No-code tools allow anyone to develop software by using out-of-the-box templates, pre-built UI components and API connectors. Development is done in intuitive visual environments with the principles of point and click & drag and drop. Essentially, no-code abstracts away the complexity of code and presents it to the user in the form of a graphical user interface. True to the name, anyone in the organization can build software without writing a single line of code.
Low-code tools are aimed at developers, who can augment their traditional coding using the principles of no-code to rapidly speed up development. Low-leverage activities are powered by the low-code environment so that developers can focus on their highest-leverage activities. Fundamentally, low-code enables developers to write less code, but produce more.
Employees at LCNC start-ups have made it clear to us, the choice to be either low-code or no-code is a critical philosophical decision. This early positioning creates organizational ripples from go-to-market strategy to company culture.
Another key defining trait in this market is whether tools focus on powering dashboards and data visualization (data-oriented) or automating workflows and scheduled tasks (workflow-oriented).
Thanks to Justin at Technically for this framework: his article on the topic is a great primer on low-code tools specifically.
As we see it, the no-code vs low-code and data vs workflow orientation becomes a key differentiator across the market. Software buyers should be sure of exactly what they want to achieve and who their users are.
For these products to be fit for the enterprise, they need to be delivered within the context of quality features primarily in security and compliance. We have seen a large portion of the landscape adopt single-sign on, granular permissions management and audit logging. Airplane have built request and approval flows into the product, while also being deployable on premise, often a key consideration for customers regulated by GDPR.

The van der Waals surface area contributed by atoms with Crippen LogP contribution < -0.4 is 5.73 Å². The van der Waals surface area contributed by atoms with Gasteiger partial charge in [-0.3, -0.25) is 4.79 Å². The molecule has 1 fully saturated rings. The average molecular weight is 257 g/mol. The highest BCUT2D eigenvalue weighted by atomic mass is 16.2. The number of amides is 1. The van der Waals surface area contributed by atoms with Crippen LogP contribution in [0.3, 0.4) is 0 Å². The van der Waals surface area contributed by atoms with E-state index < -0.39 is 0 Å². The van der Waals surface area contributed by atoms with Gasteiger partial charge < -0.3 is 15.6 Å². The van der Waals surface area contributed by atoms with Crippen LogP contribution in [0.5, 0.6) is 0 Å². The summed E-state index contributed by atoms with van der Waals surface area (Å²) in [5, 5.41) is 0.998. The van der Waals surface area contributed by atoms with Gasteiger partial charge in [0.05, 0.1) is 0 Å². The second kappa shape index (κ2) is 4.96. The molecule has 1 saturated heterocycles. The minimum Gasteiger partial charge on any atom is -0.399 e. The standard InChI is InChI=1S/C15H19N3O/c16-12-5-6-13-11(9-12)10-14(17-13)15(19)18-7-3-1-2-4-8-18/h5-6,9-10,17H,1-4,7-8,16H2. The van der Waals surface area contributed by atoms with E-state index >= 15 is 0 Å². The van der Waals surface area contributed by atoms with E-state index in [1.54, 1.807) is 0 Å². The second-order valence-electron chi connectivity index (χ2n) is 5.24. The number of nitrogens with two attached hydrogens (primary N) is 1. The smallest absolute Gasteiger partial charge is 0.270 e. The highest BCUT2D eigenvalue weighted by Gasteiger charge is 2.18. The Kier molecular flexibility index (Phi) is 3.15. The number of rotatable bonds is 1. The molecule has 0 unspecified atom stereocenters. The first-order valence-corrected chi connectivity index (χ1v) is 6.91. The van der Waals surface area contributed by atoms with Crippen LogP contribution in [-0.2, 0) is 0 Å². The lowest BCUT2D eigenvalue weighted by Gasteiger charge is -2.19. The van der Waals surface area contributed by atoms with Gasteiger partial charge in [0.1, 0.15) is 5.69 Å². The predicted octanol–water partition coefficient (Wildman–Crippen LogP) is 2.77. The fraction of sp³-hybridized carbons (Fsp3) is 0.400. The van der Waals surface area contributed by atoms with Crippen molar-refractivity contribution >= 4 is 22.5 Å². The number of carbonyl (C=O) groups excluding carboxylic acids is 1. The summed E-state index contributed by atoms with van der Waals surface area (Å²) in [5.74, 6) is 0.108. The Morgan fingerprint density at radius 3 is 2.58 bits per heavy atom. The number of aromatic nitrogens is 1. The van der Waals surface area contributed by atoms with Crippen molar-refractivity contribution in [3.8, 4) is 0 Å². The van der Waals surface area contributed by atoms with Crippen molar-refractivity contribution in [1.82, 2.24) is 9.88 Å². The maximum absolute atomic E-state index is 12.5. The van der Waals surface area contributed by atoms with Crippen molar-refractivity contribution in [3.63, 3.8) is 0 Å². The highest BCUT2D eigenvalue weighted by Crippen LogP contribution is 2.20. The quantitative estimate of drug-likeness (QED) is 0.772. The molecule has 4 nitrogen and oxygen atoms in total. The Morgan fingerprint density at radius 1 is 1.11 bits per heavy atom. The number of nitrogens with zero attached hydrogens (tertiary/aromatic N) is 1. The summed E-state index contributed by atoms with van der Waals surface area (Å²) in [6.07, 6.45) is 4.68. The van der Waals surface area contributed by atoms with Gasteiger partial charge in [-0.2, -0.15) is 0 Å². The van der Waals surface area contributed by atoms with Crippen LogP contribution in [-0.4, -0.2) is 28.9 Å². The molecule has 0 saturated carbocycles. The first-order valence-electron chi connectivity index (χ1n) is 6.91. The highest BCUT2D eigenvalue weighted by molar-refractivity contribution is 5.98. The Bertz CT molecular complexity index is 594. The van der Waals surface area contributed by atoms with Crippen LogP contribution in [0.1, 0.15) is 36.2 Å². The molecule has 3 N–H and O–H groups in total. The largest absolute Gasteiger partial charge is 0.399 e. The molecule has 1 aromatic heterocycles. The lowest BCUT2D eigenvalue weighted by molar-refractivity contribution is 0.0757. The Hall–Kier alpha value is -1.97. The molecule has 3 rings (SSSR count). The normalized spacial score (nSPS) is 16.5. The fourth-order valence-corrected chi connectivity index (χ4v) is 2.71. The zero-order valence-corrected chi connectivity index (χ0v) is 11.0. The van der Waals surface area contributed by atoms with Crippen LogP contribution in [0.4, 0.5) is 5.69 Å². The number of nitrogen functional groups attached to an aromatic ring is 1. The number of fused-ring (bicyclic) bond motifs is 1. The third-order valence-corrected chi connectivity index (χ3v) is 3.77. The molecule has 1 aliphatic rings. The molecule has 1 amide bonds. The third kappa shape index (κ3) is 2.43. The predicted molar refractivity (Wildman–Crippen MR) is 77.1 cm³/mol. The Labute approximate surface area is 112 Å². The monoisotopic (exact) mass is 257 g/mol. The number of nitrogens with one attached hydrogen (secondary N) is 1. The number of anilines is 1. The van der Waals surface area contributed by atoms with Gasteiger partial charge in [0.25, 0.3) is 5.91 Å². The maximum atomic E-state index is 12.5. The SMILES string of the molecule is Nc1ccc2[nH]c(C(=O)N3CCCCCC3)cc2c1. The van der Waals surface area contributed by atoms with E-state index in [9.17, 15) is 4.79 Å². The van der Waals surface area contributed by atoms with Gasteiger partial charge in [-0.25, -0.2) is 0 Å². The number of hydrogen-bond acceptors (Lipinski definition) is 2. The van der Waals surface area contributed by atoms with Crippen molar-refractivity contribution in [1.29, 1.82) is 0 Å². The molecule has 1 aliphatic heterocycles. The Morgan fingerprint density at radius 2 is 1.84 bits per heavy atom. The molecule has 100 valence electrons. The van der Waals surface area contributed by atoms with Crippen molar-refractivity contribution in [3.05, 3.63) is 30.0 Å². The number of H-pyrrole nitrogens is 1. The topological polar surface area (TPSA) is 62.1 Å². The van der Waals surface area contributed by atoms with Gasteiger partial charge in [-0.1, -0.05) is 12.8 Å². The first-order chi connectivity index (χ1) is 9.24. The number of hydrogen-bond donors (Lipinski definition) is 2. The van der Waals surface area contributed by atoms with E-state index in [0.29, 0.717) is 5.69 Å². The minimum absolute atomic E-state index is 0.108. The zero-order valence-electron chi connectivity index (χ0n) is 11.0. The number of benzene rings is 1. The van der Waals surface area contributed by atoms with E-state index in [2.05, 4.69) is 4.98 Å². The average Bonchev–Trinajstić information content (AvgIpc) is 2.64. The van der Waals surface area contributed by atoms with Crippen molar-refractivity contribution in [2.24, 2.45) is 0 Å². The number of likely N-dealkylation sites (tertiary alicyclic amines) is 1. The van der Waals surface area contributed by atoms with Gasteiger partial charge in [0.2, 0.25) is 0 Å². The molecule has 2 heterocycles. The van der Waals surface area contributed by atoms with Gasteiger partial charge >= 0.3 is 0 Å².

Superblocks appear to have pulled ahead with enhanced features like version control with git, automated testing and observability integrations. Built to bring developers and product managers together into one tool, companies like Dynaboard lead the way with collaboration features. A common issue with low-code apps has been the ability to debug code that is hidden behind pre-built UI’s. Retool and Appsmith have built debugging and troubleshooting tools into their editors.
Many tools provide seat-based pricing at the lower tiers with a freemium model. The freemium model is highly favorable for driving growth through testing and iterating. However, seat based pricing can become prohibitive as the number of users scaled and potentially difficult to validate for simple use cases making a few database queries.
We started writing this piece last fall, and the extent to which the conversation around LLMs has changed has been astonishing. The internet is buzzing on chatGPT and its ability to assist programmers, while the Github's Co-Pilot now turns natural language prompts into code. Its suggested that co-pilot is writing up to 40% of the code for its users. Low-code/no-code has the explicit goal of rapidly speeding up application development, and we expect to see the application of AI to this space to accelerate rapidly.
Essentially, LLMs may radically change computing. LCNC presents users with a graphical user interface, which is how the vast majority of humans interact with machines, but a natural language interface (i.e., a chat conversation) might be a far superior model. Integrating tools as powerful as co-pilot into existing LCNC tools might be an immense accelerator. Further, it could be just the step change in capabilities that will allow no-code software development to have a moment.